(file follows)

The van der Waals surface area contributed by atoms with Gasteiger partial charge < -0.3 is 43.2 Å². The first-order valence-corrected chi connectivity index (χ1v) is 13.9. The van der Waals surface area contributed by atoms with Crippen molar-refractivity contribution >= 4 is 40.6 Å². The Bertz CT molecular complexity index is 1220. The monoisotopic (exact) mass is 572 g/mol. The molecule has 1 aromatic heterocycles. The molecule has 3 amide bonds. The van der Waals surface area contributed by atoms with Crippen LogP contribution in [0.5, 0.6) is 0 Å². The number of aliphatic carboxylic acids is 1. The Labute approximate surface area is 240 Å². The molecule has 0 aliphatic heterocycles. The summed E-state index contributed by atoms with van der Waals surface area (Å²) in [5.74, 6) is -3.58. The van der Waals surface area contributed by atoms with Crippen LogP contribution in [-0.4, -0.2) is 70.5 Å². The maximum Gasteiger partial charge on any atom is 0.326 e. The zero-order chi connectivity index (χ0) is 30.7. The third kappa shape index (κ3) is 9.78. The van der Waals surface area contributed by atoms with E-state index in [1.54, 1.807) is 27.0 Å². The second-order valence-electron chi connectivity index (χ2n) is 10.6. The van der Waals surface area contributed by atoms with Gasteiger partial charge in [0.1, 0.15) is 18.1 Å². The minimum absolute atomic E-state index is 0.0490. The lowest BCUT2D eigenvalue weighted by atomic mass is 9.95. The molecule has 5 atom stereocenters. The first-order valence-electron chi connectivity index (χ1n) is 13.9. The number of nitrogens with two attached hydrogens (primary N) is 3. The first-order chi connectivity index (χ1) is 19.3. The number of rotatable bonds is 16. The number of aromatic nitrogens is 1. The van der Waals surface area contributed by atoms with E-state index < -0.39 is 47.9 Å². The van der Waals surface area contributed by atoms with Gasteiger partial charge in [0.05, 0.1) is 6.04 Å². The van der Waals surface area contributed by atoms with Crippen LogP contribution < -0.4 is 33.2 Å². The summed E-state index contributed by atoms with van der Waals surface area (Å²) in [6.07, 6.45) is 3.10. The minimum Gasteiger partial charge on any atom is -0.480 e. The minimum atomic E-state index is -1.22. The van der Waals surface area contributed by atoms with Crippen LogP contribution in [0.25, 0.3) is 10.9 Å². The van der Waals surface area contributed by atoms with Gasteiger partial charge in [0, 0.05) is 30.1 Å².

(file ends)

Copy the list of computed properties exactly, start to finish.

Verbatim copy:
The van der Waals surface area contributed by atoms with Gasteiger partial charge < -0.3 is 43.2 Å². The first-order valence-corrected chi connectivity index (χ1v) is 13.9. The van der Waals surface area contributed by atoms with Crippen molar-refractivity contribution >= 4 is 40.6 Å². The Bertz CT molecular complexity index is 1220. The monoisotopic (exact) mass is 572 g/mol. The molecule has 1 aromatic heterocycles. The molecule has 3 amide bonds. The van der Waals surface area contributed by atoms with Crippen LogP contribution in [0.5, 0.6) is 0 Å². The number of aliphatic carboxylic acids is 1. The Labute approximate surface area is 240 Å². The molecule has 0 aliphatic heterocycles. The summed E-state index contributed by atoms with van der Waals surface area (Å²) in [5.74, 6) is -3.58. The van der Waals surface area contributed by atoms with Crippen LogP contribution in [-0.4, -0.2) is 70.5 Å². The maximum Gasteiger partial charge on any atom is 0.326 e. The zero-order chi connectivity index (χ0) is 30.7. The third kappa shape index (κ3) is 9.78. The van der Waals surface area contributed by atoms with E-state index in [1.54, 1.807) is 27.0 Å². The second-order valence-electron chi connectivity index (χ2n) is 10.6. The van der Waals surface area contributed by atoms with Gasteiger partial charge in [0.1, 0.15) is 18.1 Å². The minimum absolute atomic E-state index is 0.0490. The lowest BCUT2D eigenvalue weighted by atomic mass is 9.95. The molecule has 5 atom stereocenters. The first-order valence-electron chi connectivity index (χ1n) is 13.9. The number of nitrogens with two attached hydrogens (primary N) is 3. The first-order chi connectivity index (χ1) is 19.3. The number of rotatable bonds is 16. The number of aromatic nitrogens is 1. The van der Waals surface area contributed by atoms with E-state index < -0.39 is 47.9 Å². The van der Waals surface area contributed by atoms with Gasteiger partial charge in [0.05, 0.1) is 6.04 Å². The van der Waals surface area contributed by atoms with Crippen LogP contribution < -0.4 is 33.2 Å². The summed E-state index contributed by atoms with van der Waals surface area (Å²) in [6.07, 6.45) is 3.10. The minimum Gasteiger partial charge on any atom is -0.480 e. The minimum atomic E-state index is -1.22. The van der Waals surface area contributed by atoms with Crippen LogP contribution in [0.25, 0.3) is 10.9 Å². The van der Waals surface area contributed by atoms with Gasteiger partial charge in [0, 0.05) is 30.1 Å².